Monday, 18 February 2008

Evangelical Dispute Over Gay Relationships

This from Ekklesia on disagreement about the validity of committed gay relationship among the ranks of evangelical Bishops. Seems to me that the article's analysis makes an important point but in the end is a little too simplistic. It is too easy to dismiss those like Scott-Joynt as loveless legalists and far from the whole truth to say that if we recognise the reality of gay love it is inevitable that we will come round to accepting gay relationships.

Interesting though to see someone as prominent as Jones coming out on this one. The next big shift among evangelicals or the ultimate taboo for the truly sound?

9 comments:

Glen Marshall said...

Oops just re-read the ambiguous first line of this post. Let me point out that it is the disagreement that is to be found among the ranks of evangelical bishops and not committed gay realationships ... at least as far as I know!

Catriona said...

I suspect people may be a little reluctant to comment on this one because it is a bit risky in terms of who might see what who says.

So I'm going to go off at a bit of a tangent! IVF, fortunately for everyone, is not mentioned in the Bible. I well recall back in the early 1980's the furore in some parts of the church over its inception: it was playing God, it was demonic, it was evil.... now around 30 years later it is quite normal to find requests on church prayer lists for couples undergoing IVF. Although by no means all Christians are comfortable with the technology or practice, the general consensus seems to have shifted as more and more people were directly affected.

The same seems to be true to quite an extent over divorce, remarriage and cohabitation. Whether this is good or bad is not a debate I'm going to open up; I just note that we have shifted a long way on a lot of issues in my lifetime.

So, irrespective of what I may think or believe, it does seem entirely feasible that in another generation's time the church's practice (irrespective of its official lines) will have changed wrt same sex relationships.

I suspect that in a century's time people will look back and wonder why we got ourselves in a knot over this - just as we now wonder about 17th century Baptists who wondered just whom it might be approptiate for another Baptist to marry.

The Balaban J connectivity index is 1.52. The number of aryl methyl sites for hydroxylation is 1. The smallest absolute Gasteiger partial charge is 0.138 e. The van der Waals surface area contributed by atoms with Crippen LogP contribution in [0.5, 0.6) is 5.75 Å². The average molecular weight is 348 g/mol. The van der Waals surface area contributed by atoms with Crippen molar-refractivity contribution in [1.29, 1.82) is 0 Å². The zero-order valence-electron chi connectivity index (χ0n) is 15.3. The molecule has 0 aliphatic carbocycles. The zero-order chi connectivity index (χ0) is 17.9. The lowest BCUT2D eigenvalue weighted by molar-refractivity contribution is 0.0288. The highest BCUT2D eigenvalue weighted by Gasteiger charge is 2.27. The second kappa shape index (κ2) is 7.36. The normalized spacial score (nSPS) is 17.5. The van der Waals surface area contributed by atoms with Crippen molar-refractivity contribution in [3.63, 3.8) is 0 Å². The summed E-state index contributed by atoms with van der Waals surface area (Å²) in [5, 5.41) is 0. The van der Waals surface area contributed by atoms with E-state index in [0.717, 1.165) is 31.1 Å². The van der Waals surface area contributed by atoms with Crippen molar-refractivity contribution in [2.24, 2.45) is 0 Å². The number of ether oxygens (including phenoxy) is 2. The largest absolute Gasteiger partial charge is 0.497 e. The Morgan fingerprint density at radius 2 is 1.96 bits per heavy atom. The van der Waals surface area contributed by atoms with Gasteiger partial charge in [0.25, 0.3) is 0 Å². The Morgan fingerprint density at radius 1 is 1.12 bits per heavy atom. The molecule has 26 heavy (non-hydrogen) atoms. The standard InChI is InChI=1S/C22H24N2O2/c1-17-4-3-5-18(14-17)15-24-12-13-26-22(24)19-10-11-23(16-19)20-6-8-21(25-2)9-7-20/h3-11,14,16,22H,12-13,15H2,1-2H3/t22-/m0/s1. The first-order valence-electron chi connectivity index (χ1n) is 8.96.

The more things change, the more they stay the same?

tim f said...

I think the fact that Glen has to use the phrasing "'committed' Gay relationships" shows how far we have to go on this. If the "Christian church as [a] whole" means as I think it does the Church worldwide, it may take even longer.

I pray that I'm wrong and that gay marriage ceremonies will be widely held in front of full church congregations within a generation, for it to be standard practice for churches to commit to praying for the children of gay couples at dedication services and for older gay couples to be held up as an examples to newly-weds of whatever sexuality. I think we might be talking about a century rather than a generation, though.

Phil B said...

"The church as a whole"?

Does the church as a whole agree on any other issue? I very much doubt that universal recognition will come. The real fight is about whether we can stay united with those who believe something different to ourselves on such a minor (albeit important) issue.

There's a lot more important things to be getting ourselves in a palarver about, if you ask me.

Stephen said...

OK, so it looks like we're commenting on the pole on this post.

I think yes, it probably is a matter of time, but a long long time. The question for me is whether it is necessary for the 'church as a whole' to be of one mind to be able to move forward. I don't think it is, because as Phil said, the church as a whole don't agree on much.

But I would go further. I'm don't think a denomination should be of one mind before you bless gay unions etc. I long for a country where queer people of faith can find safe welcoming communities that will support their relationships, families, and vocations. If schism needs to happen for that to happen then so be it. Instead of two churches in a community where both are luke warm to queer inclusion, but 'united,' I would much prefer two divided churches where one is definitely welcoming, and the other definitely not. At least then the people who need the ministry of a welcoming church can find one.

andy amoss said...